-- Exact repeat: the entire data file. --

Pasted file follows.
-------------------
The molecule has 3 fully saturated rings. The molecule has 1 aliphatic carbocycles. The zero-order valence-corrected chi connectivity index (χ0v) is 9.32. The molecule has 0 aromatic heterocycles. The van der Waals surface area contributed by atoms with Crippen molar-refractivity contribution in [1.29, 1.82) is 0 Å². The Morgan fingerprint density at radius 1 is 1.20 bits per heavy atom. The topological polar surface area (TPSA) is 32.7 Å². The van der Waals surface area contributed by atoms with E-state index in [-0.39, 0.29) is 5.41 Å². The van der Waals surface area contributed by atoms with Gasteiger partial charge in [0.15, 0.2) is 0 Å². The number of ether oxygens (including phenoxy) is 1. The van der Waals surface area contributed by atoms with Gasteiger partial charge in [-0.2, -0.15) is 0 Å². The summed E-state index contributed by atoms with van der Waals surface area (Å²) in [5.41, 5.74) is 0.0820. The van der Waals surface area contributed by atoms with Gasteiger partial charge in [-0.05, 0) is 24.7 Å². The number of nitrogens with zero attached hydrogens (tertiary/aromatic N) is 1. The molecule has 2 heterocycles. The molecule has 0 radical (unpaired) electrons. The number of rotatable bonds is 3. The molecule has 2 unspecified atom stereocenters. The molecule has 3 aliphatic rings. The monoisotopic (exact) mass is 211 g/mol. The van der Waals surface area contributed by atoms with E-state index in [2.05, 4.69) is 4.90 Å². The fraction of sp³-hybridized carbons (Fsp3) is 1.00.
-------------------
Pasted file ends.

The molecule has 3 fully saturated rings. The molecule has 1 aliphatic carbocycles. The zero-order valence-corrected chi connectivity index (χ0v) is 9.32. The molecule has 0 aromatic heterocycles. The van der Waals surface area contributed by atoms with Crippen molar-refractivity contribution in [1.29, 1.82) is 0 Å². The Morgan fingerprint density at radius 1 is 1.20 bits per heavy atom. The topological polar surface area (TPSA) is 32.7 Å². The van der Waals surface area contributed by atoms with E-state index in [-0.39, 0.29) is 5.41 Å². The van der Waals surface area contributed by atoms with Gasteiger partial charge in [0.15, 0.2) is 0 Å². The number of ether oxygens (including phenoxy) is 1. The van der Waals surface area contributed by atoms with Gasteiger partial charge in [-0.2, -0.15) is 0 Å². The summed E-state index contributed by atoms with van der Waals surface area (Å²) in [5.41, 5.74) is 0.0820. The van der Waals surface area contributed by atoms with Gasteiger partial charge in [-0.05, 0) is 24.7 Å². The number of nitrogens with zero attached hydrogens (tertiary/aromatic N) is 1. The molecule has 2 heterocycles. The molecule has 0 radical (unpaired) electrons. The number of rotatable bonds is 3. The molecule has 2 unspecified atom stereocenters. The molecule has 3 aliphatic rings. The monoisotopic (exact) mass is 211 g/mol. The van der Waals surface area contributed by atoms with E-state index in [2.05, 4.69) is 4.90 Å². The fraction of sp³-hybridized carbons (Fsp3) is 1.00.